The high out-of-pocket costs for antimicrobial drugs in many developing countries is leading to an increase in drug-resistant pathogens, according to a study by Stanford University researchers.
Many government-run public health systems in developing countries have instituted copayments for visits to clinics and prescription drugs. However, the study's authors found evidence to suggest that such policies are associated with increased antimicrobial resistance, likely because high out-of-pocket costs have prompted low-income patients to turn to the black market or informal clinics for antibiotic and antiparasitic drugs.
The quality of drugs on the black market and at informal clinics is often poor. In addition, caregivers at such clinics may prescribe antimicrobials excessively and inappropriately, as well as provide inaccurate course and dose instructions, the researchers said. If patients don't take the proper dose of a drug, or take one that's been improperly manufactured, microbes can more easily evolve resistance to it.
Some four-dozen countries -- from the Central African Republic to Sri Lanka to Russia -- are particularly vulnerable to antimicrobial resistance, given their high burden of infectious disease and the high cost of treating resistant microbes. What's unfolding in these countries could undo decades of progress in declining morbidity and mortality from infectious diseases around the world, the researchers said.
"Understanding the drivers of antibiotic resistance in low- to middle-income countries is important for wealthier nations because antibiotic-resistant pathogens, similar to other communicable diseases, do not respect national boundaries," said Marcella Alsan, MD, PhD, MPH, the lead author of the study, which will be published July 9 in The Lancet Infectious Disease.
Alsan is an assistant professor of medicine at Stanford, an investigator at the Veterans Affairs Palo Alto Health Care System and a core faculty member at the Center for Health Policy/Center for Primary Care and Outcomes Research.
"Out-of-pocket health expenditures are a major source of health-care financing in the developing world," said Jay Bhattacharya, MD, PhD, senior author of the study and a professor of medicine, a senior fellow at the Freeman Spogli Institute for International Studies and another core faculty member at CHP/PCOR.
Fostering drug resistance
Purchases of drugs, including antimicrobial agents, constitute an estimated 70 percent of out-of-pocket health expenditures in India and 43 percent in Pakistan. In the sample of low- and middle-income countries used in the study, 49 percent of health expenditures are, on average, private. And the majority of those private health expenditures -- some 76 percent -- are out-of-pocket.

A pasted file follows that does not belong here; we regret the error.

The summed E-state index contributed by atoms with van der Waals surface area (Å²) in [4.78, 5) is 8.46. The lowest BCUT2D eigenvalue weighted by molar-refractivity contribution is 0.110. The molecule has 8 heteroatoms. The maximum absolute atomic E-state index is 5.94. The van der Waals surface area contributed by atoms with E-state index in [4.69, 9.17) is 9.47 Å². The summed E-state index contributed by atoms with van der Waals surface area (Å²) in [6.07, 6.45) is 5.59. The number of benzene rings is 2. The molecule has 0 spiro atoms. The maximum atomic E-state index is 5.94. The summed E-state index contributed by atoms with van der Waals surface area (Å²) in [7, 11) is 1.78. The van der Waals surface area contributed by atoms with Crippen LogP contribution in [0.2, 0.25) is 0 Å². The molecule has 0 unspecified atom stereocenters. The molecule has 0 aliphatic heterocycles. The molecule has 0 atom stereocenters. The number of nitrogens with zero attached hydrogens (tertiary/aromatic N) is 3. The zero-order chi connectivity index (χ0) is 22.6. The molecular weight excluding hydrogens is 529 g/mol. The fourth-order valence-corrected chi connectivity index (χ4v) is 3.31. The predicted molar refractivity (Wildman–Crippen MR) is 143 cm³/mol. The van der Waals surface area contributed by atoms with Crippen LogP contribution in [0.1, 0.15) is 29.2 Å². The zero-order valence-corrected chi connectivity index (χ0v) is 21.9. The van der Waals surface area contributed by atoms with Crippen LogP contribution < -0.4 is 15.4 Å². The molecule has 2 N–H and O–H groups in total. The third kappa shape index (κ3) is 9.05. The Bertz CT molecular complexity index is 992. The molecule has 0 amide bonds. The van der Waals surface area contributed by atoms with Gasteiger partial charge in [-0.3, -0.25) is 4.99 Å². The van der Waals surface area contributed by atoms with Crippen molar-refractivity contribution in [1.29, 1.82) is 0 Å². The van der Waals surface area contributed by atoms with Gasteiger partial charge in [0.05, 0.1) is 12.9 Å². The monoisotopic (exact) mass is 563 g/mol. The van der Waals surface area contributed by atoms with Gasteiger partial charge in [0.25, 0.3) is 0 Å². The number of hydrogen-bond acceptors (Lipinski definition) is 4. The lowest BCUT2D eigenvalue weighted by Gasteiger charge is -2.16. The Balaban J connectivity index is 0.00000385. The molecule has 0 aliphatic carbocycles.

The study included 47 countries: 23 in Africa, eight in the Americas, three in Europe, eight in the Middle East, three in Southeast Asia, and two in the Western Pacific.
The data set for the main analysis is from the first global report by the World Health Organization on antibiotic resistance. The report, which came out last year, indicates that antimicrobial resistance is a "serious, worldwide threat to public health."
And the Stanford researchers believe this is, in part, due to high out-of-pocket costs.
"To our knowledge, we are the first to emphasize the idea that copayments imposed in the public sector of a health-care system lead to overuse of a medication or product in the private sector," the authors wrote. "Conventional teaching in health economics -- which focuses on their effect on the demand for care within a single insurance system -- is that copayments tend to discourage use."
The most prominent and convincing evidence for this, the authors wrote, was the 15-year RAND health insurance experiment conducted in six U.S. cities on 2,000 households. That study found that the increase in copayments led to a significant decline in the use of antibiotics, "providing evidence that the demand for health care is not completely inelastic."
However, when the regulated public sector and unregulated private sector are selling the same or similar products, a price increase in one does not necessarily reduce the overall demand, the authors found. In fact, it may increase demand because higher dosages of drugs will be required to fight more resistant microbes, which are the result of poorly made and prescribed drugs in the private sector